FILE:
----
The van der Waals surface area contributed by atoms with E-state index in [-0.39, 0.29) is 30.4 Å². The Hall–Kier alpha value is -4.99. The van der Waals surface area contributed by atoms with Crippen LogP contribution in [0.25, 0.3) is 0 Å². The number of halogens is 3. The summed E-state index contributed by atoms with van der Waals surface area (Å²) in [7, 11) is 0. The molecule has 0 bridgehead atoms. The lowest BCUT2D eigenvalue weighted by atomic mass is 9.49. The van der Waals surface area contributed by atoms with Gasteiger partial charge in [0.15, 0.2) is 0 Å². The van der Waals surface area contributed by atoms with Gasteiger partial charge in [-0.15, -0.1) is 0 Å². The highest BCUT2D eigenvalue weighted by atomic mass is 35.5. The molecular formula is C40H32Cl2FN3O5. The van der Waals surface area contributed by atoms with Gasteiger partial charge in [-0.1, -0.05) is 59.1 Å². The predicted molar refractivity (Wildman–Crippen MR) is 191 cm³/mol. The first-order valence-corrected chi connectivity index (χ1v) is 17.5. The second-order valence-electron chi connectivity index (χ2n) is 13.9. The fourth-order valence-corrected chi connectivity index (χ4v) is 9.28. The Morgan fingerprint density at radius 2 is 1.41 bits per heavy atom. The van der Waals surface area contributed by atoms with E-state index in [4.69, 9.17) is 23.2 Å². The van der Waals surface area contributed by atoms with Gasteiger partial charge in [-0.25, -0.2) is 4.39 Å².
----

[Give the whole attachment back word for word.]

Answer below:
The van der Waals surface area contributed by atoms with E-state index in [-0.39, 0.29) is 30.4 Å². The Hall–Kier alpha value is -4.99. The van der Waals surface area contributed by atoms with Crippen LogP contribution in [0.25, 0.3) is 0 Å². The number of halogens is 3. The summed E-state index contributed by atoms with van der Waals surface area (Å²) in [7, 11) is 0. The molecule has 0 bridgehead atoms. The lowest BCUT2D eigenvalue weighted by atomic mass is 9.49. The van der Waals surface area contributed by atoms with Gasteiger partial charge in [0.15, 0.2) is 0 Å². The van der Waals surface area contributed by atoms with Gasteiger partial charge in [-0.15, -0.1) is 0 Å². The highest BCUT2D eigenvalue weighted by atomic mass is 35.5. The molecular formula is C40H32Cl2FN3O5. The van der Waals surface area contributed by atoms with Gasteiger partial charge in [-0.1, -0.05) is 59.1 Å². The predicted molar refractivity (Wildman–Crippen MR) is 191 cm³/mol. The first-order valence-corrected chi connectivity index (χ1v) is 17.5. The second-order valence-electron chi connectivity index (χ2n) is 13.9. The fourth-order valence-corrected chi connectivity index (χ4v) is 9.28. The Morgan fingerprint density at radius 2 is 1.41 bits per heavy atom. The van der Waals surface area contributed by atoms with E-state index in [4.69, 9.17) is 23.2 Å². The van der Waals surface area contributed by atoms with Gasteiger partial charge in [-0.25, -0.2) is 4.39 Å².